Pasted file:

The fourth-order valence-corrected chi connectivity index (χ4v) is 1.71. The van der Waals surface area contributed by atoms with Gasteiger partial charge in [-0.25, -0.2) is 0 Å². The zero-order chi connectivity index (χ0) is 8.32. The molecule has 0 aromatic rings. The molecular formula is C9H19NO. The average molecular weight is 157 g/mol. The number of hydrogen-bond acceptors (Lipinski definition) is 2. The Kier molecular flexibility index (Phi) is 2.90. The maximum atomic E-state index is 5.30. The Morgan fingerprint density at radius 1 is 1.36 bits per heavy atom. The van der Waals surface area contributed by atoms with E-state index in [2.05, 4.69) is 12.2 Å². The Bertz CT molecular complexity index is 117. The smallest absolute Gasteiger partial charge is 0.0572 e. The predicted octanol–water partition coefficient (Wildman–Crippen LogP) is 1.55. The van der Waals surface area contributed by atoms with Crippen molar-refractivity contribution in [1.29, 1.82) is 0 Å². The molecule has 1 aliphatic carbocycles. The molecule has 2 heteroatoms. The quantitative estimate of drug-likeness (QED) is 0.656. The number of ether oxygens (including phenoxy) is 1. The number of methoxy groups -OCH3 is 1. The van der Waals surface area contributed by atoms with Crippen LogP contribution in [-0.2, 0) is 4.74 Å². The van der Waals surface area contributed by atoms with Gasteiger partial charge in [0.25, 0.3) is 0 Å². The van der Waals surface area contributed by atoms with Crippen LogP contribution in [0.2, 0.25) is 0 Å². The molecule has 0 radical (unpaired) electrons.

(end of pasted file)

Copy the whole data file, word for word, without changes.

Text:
The fourth-order valence-corrected chi connectivity index (χ4v) is 1.71. The van der Waals surface area contributed by atoms with Gasteiger partial charge in [-0.25, -0.2) is 0 Å². The zero-order chi connectivity index (χ0) is 8.32. The molecule has 0 aromatic rings. The molecular formula is C9H19NO. The average molecular weight is 157 g/mol. The number of hydrogen-bond acceptors (Lipinski definition) is 2. The Kier molecular flexibility index (Phi) is 2.90. The maximum atomic E-state index is 5.30. The Morgan fingerprint density at radius 1 is 1.36 bits per heavy atom. The van der Waals surface area contributed by atoms with E-state index in [2.05, 4.69) is 12.2 Å². The Bertz CT molecular complexity index is 117. The smallest absolute Gasteiger partial charge is 0.0572 e. The predicted octanol–water partition coefficient (Wildman–Crippen LogP) is 1.55. The van der Waals surface area contributed by atoms with Crippen molar-refractivity contribution in [1.29, 1.82) is 0 Å². The molecule has 1 aliphatic carbocycles. The molecule has 2 heteroatoms. The quantitative estimate of drug-likeness (QED) is 0.656. The number of ether oxygens (including phenoxy) is 1. The number of methoxy groups -OCH3 is 1. The van der Waals surface area contributed by atoms with Crippen LogP contribution in [-0.2, 0) is 4.74 Å². The van der Waals surface area contributed by atoms with Gasteiger partial charge in [0.25, 0.3) is 0 Å². The van der Waals surface area contributed by atoms with Crippen LogP contribution in [0.2, 0.25) is 0 Å². The molecule has 0 radical (unpaired) electrons.